Calendar Girls

August 10, 2003 at 5:59 pm (Rafting)

In July, 2004, fifteen female river guides put-in at Lumsden Campground for a two-day Tuolumne Trip. We had varying years of experience and expertise, in both life and rafting, but we were all excited about doing a women-only rafting trip. On this particular day, the river was at normal summer flows, the weather was spectacular, and the equipment was in decent condition. We remebered all the gear, got to put-in without driving off the road, and we brought the bread and the beer. To an outsider this would have seemed like an ordinary rafting trip. But for most of us, it was a once-in-a-lifetime opportunity.

One of my favorite stories from the trip was not a sentimental bonding moment or a drunken dance party. It was the second morning when we decided to do a calendar girls photo shoot. The calendar idea started because just about every guy we knew was intrigued and excited about the idea of us girls being in the canyon for two days with no men. We thought since we were using all of his river gear, we should commemorate the trip with a lovely calendar for Scott Armstrong, the owner of All-Outdoors.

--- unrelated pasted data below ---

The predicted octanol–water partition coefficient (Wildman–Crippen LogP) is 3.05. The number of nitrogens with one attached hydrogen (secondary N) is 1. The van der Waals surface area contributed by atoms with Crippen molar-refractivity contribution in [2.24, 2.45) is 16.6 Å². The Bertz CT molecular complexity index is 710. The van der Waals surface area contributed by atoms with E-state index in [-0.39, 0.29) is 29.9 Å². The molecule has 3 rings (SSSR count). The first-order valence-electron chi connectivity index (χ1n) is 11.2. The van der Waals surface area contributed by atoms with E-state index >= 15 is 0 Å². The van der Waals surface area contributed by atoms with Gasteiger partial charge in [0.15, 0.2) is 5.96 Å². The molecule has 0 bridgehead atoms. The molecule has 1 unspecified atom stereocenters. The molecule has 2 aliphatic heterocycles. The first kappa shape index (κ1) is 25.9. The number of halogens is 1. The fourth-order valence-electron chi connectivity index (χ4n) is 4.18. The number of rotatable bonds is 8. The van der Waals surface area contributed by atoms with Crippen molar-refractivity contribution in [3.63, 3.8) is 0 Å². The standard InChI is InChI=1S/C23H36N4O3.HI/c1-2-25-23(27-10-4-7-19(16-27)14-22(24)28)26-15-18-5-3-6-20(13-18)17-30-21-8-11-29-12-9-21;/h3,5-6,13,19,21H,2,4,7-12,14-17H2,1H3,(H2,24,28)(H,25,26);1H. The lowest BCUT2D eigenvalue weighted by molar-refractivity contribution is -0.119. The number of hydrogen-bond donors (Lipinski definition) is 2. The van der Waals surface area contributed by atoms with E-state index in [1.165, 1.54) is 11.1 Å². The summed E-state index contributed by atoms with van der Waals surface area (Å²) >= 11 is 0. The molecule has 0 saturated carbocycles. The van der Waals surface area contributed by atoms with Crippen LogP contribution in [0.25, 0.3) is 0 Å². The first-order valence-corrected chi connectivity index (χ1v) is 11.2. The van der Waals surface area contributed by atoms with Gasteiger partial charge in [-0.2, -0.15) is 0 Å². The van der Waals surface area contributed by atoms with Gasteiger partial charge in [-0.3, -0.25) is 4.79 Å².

The photo shoot started innocently. Charlie’s Angels poses and piggy back rides. Lots of giggles, laughs, and retakes. Maca telling us to put our arm this way or that, tilt our head, or shake the water out of our hair more vigorously. In a competitive nature much different from male competition, we started one-upping eachother. What it boiled down to was more people, more equipment, and less clothes made for a better calendar photo. We started stuffing our shirts with helmets, wrapping our chests with ropes, and covering ourselves with everything from throw bags to paddles. We laughed harder. Our faces grew redder both from embarassment and heat as the day progressed. Maca filmed more.

Nearly three hours of film came from that trip, almost half of it the calendar shoot. We never made a calendar. What mattered more was the memorable experience that could only have taken place on the river. More than twenty years separated the youngest from the oldest on the trip, but one river brought us all together. The trip was not only a once-in-a-lifetime experience, but also the experience of a lifetime.

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